"Charger" was found embedded in an app called EnergyRescue.
"Charger" was found embedded in an app called EnergyRescue.

Researchers at Check Point detected and quarantined a zero-day mobile ransomware on the Android device of a customer, according to a company blog post.

The suspect malware, dubbed "Charger," was found embedded in an app called EnergyRescue downloaded from Google Play. The polluted app is capable of siphoning out contacts and SMS messages from the user's device and requests admin permissions, that, if awarded, will trigger the ransomware to lock the device and display a threatening message demanding payment.

All files will be restored once payment 0.2 Bitcoins (around $180) is received, the ransom note promises, otherwise portions of the victim's personal data will be put up for sale on underground forums every 30 minutes. And, that data includes social network contacts, bank accounts, credit cards and other information of the victim's friends and family. The attackers even go so far as to offer a "100% guarantee" that once payment is received, all control will be restored to the targeted owner.

The security vendor reported their findings to Android's Security team who removed the infected app and added the malware to its white list.

Charger might portend further types of this malware to issue from mobile malware developers, the researchers said.

The fact that Charger checks local settings on the device and won't trigger if the device is located in Ukraine, Russia or Belarus, leads the researchers to believe that the malware creators reside in that region and are looking to avoid prosecution there.

"Attackers develop new tactics to evade detection, or simply implement tactics which were used by other malware," Daniel Padon, part of the research team at Check Point, told SC Media on Friday. "There are endless ways in which an attacker can write a code which will achieve the same purpose. This renders most signature-based protections ineffective against new or adapted threats."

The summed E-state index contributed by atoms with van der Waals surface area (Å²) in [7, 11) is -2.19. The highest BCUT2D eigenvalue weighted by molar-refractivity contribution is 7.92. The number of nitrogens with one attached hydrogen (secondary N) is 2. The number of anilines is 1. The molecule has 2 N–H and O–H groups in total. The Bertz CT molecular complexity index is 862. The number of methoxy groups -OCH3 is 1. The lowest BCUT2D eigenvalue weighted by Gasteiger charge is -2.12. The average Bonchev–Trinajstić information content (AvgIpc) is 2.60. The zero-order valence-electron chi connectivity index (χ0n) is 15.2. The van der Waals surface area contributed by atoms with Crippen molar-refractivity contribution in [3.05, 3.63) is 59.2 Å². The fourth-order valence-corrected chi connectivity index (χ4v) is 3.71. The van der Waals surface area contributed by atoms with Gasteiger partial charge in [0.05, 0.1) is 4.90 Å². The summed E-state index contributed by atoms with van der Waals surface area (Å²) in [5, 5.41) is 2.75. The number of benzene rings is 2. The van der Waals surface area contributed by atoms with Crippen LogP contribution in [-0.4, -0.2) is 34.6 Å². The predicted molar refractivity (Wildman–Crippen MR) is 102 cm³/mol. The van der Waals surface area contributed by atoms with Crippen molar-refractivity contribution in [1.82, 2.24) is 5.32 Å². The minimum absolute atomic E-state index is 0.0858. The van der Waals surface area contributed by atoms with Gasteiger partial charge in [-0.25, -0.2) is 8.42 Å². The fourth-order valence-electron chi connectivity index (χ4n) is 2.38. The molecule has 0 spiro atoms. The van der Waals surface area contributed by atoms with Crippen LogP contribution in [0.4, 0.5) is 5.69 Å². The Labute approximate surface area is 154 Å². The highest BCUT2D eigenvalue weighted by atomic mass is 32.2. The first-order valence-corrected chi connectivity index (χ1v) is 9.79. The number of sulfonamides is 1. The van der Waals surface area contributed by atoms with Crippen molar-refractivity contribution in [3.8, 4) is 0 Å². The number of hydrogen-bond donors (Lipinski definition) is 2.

When asked what's so different about the delivery mechanism used in this iteration of the ransomware, Padon explained that most malware which manage to infiltrate Google Play, such as the recent HummingWhale, do so by uploading only a slim version of the malware which, to itself, has no malicious properties. This component is called the dropper. Once installed on a user's device, it downloads the actual malicious components. This procedure is necessary to evade Google's protections. 

"Charger uses a different approach," he said. "Instead of using a dropper, it hides the malicious sections of its code under several layers of packing and encryption."

For example, it encodes strings into binary arrays, obscuring inspection attempts, and dynamically loads code from encrypted resources, another strategy to evade detection by analysts and security tools. That code is further disguised with meaningless commands to add to the evasive techniques.

"This can be seen as someone who manages to cross the border with illegal contraband by hiding it in his dirty laundry," Padon explained. "By doing so, Charger managed to pass by Google's defenses, and into Google Play.

This level of sophistication illustrates that the attackers behind this ransomware have given it advanced evasion capabilities, says Padon. And, is a portent of things to come. "These could be improved in the future to allow additional samples of malware to evade detection, endangering all users."

While the ransom demand is much higher than has previously been seen in mobile malware (DataLust ransomware demanded $15), no evidence has yet surfaced of anyone paying up to the Bitcoin address, Padon said.